Menia’s work refers to a collective loss of orientation during the Black Decade, a period of violent civil unrest from the early 1990s through the beginning of the 2000s, when people were dying too fast to maintain El Kettar’s orthogonal order. Its graves now face in multiple directions, making it impossible to visit some graves without stepping on others. Though no visitors to the cemetery are represented in the photographs, Menia’s work seems to conjure a constant murmur of apology from mourners disturbing the peace of the dead as they find their way across the chaotically laid graves to their loved ones.

At the top of stairs leading to the second floor, a striking typographic installation by Marseille-based graphic designer Walid Bouchouchi fills an entire wall. Fono-type (2018) is an alphabet Bouchouchi created by fusing Arabic, Latin, and Amazigh scripts that concretizes the créolization of Algeria’s three principal languages. Bouchouchi’s utopian alphabet, constructed with irreverent confidence, proposes the fictive linguistic system as an ideogram for the possibility of inter-community dialogue based on a notion of Algeria as a multicultural society.

In a triptych of three paper collages commissioned for the exhibition entitled Un Chant secret (A secret chant, 2021), Moscow-born artist Louisa Babari uses images found in magazines and newspapers from the 1970s to represent unspoken historiographies that continue to echo in today’s Algerian society. Each collage forges a semiotic link between things often considered disparate: the War of Liberation and the state-sanctioned use of torture after its conclusion; Soviet iconographies that influenced the Algerian collective imagination as well as its foreign policy; and the two faces of architecture in the desert, the ancient fortresses built along trade routes through the Sahara and the minimalist infrastructure of the oil and gas industries that fueled Algeria’s expansion after independence. Like a chant that mesmerizes singer and audience alike through its oblique use of language, Babari’s work relays an affect that is both euphoric and threatening. The historical associations Babari draws out here are the secrets at the foundation of Algerian national identity after independence; open discussion about them would undermine a narrative crucial to the current government. Yet when silenced, these histories also form an effective barrier to the exploration of collective memory of trauma.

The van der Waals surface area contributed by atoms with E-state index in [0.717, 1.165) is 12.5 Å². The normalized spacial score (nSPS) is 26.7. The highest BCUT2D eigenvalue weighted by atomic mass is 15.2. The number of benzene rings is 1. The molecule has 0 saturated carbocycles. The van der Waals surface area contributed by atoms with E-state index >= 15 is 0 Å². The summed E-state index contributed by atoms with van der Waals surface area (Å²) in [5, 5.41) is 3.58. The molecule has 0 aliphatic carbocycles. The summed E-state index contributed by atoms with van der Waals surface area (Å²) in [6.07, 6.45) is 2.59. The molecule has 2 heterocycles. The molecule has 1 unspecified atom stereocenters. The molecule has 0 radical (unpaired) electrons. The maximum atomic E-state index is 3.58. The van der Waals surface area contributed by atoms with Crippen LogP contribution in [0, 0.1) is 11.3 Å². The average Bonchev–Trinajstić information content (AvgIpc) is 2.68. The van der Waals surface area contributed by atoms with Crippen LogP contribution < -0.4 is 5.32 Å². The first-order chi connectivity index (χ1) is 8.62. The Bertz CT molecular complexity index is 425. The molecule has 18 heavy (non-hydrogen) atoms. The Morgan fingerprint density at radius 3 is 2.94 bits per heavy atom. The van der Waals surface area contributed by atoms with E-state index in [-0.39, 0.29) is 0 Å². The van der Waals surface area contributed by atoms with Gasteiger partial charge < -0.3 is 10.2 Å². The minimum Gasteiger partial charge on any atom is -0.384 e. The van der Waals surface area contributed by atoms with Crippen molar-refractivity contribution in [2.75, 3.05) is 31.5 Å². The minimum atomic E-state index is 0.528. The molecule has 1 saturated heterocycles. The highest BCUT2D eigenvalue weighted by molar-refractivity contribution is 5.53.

The singed word, the murmured apology, the jubilantly noncompliant hybrid letter, and the low humming desistence of archival printed matter—these are a few of the characters in Gaité’s expansive mis-en-scène of language. “quelque part entre le silence et les parlers” is dedicated to Algeria, yet the work it presents refuses to assign authority to any singular discourse. The exhibition’s most successful aspect is the way it opens the non-native speaker—of whatever nationality—to the complexity of history, spoken language, and aesthetic experimentation in Algeria. Its generous definition of the spoken word proposes an encounter that requires translation and which is nevertheless haunted by that which remains incomprehensible in the wake of translation.